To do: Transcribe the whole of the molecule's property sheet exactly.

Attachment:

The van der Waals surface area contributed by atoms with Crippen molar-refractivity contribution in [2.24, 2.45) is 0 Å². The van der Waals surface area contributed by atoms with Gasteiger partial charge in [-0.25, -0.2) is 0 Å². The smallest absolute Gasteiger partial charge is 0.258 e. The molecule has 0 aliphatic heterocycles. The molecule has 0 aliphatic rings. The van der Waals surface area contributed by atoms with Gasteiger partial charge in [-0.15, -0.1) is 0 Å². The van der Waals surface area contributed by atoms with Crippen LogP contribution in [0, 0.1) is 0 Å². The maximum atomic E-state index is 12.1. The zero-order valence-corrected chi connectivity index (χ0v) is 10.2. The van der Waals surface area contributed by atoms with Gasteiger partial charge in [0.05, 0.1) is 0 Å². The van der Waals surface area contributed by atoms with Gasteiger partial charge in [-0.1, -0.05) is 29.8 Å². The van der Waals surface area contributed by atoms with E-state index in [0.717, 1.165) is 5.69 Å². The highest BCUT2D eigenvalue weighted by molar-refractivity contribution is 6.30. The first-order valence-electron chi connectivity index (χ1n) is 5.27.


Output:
The van der Waals surface area contributed by atoms with Crippen molar-refractivity contribution in [2.24, 2.45) is 0 Å². The van der Waals surface area contributed by atoms with Gasteiger partial charge in [-0.25, -0.2) is 0 Å². The smallest absolute Gasteiger partial charge is 0.258 e. The molecule has 0 aliphatic heterocycles. The molecule has 0 aliphatic rings. The van der Waals surface area contributed by atoms with Gasteiger partial charge in [-0.15, -0.1) is 0 Å². The van der Waals surface area contributed by atoms with Crippen LogP contribution in [0, 0.1) is 0 Å². The maximum atomic E-state index is 12.1. The zero-order valence-corrected chi connectivity index (χ0v) is 10.2. The van der Waals surface area contributed by atoms with Gasteiger partial charge in [0.05, 0.1) is 0 Å². The van der Waals surface area contributed by atoms with Gasteiger partial charge in [-0.1, -0.05) is 29.8 Å². The van der Waals surface area contributed by atoms with E-state index in [0.717, 1.165) is 5.69 Å². The highest BCUT2D eigenvalue weighted by molar-refractivity contribution is 6.30. The first-order valence-electron chi connectivity index (χ1n) is 5.27.